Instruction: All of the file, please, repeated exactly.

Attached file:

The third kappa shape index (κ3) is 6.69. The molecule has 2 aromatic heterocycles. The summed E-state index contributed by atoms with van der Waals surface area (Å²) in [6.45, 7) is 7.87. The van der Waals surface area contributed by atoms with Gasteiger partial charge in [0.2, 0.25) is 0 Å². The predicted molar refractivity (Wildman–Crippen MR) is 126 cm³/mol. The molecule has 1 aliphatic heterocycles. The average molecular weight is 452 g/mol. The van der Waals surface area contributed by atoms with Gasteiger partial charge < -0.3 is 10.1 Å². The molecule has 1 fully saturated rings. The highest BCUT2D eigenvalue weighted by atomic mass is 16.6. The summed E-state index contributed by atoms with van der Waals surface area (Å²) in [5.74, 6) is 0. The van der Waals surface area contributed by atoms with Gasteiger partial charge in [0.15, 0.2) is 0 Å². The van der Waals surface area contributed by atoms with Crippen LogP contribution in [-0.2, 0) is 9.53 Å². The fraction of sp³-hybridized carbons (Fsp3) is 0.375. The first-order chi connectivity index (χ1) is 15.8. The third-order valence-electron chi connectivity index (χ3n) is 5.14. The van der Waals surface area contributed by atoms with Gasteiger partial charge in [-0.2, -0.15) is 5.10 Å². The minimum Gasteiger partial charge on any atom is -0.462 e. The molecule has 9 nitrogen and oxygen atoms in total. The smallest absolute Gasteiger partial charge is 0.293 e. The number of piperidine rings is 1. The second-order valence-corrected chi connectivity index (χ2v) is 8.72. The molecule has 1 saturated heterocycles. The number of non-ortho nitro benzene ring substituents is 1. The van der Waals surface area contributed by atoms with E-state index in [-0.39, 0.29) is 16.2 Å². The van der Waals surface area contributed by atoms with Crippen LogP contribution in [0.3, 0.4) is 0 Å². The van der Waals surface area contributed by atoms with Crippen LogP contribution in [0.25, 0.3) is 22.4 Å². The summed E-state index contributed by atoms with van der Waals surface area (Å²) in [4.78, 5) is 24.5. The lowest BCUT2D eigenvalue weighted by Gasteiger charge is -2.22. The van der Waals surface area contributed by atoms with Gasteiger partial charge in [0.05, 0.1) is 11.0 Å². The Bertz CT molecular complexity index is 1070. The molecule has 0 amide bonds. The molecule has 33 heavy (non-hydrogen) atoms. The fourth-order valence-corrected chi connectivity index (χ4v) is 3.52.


The third kappa shape index (κ3) is 6.69. The molecule has 2 aromatic heterocycles. The summed E-state index contributed by atoms with van der Waals surface area (Å²) in [6.45, 7) is 7.87. The van der Waals surface area contributed by atoms with Gasteiger partial charge in [0.2, 0.25) is 0 Å². The predicted molar refractivity (Wildman–Crippen MR) is 126 cm³/mol. The molecule has 1 aliphatic heterocycles. The average molecular weight is 452 g/mol. The van der Waals surface area contributed by atoms with Gasteiger partial charge < -0.3 is 10.1 Å². The molecule has 1 fully saturated rings. The highest BCUT2D eigenvalue weighted by atomic mass is 16.6. The summed E-state index contributed by atoms with van der Waals surface area (Å²) in [5.74, 6) is 0. The van der Waals surface area contributed by atoms with Gasteiger partial charge in [0.15, 0.2) is 0 Å². The van der Waals surface area contributed by atoms with Crippen LogP contribution in [-0.2, 0) is 9.53 Å². The fraction of sp³-hybridized carbons (Fsp3) is 0.375. The first-order chi connectivity index (χ1) is 15.8. The third-order valence-electron chi connectivity index (χ3n) is 5.14. The van der Waals surface area contributed by atoms with Gasteiger partial charge in [-0.2, -0.15) is 5.10 Å². The minimum Gasteiger partial charge on any atom is -0.462 e. The molecule has 9 nitrogen and oxygen atoms in total. The smallest absolute Gasteiger partial charge is 0.293 e. The number of piperidine rings is 1. The second-order valence-corrected chi connectivity index (χ2v) is 8.72. The molecule has 1 saturated heterocycles. The number of non-ortho nitro benzene ring substituents is 1. The van der Waals surface area contributed by atoms with E-state index in [-0.39, 0.29) is 16.2 Å². The van der Waals surface area contributed by atoms with Crippen LogP contribution in [0.3, 0.4) is 0 Å². The van der Waals surface area contributed by atoms with Crippen LogP contribution in [0.25, 0.3) is 22.4 Å². The summed E-state index contributed by atoms with van der Waals surface area (Å²) in [4.78, 5) is 24.5. The lowest BCUT2D eigenvalue weighted by Gasteiger charge is -2.22. The van der Waals surface area contributed by atoms with Gasteiger partial charge in [0.05, 0.1) is 11.0 Å². The Bertz CT molecular complexity index is 1070. The molecule has 0 amide bonds. The molecule has 33 heavy (non-hydrogen) atoms. The fourth-order valence-corrected chi connectivity index (χ4v) is 3.52.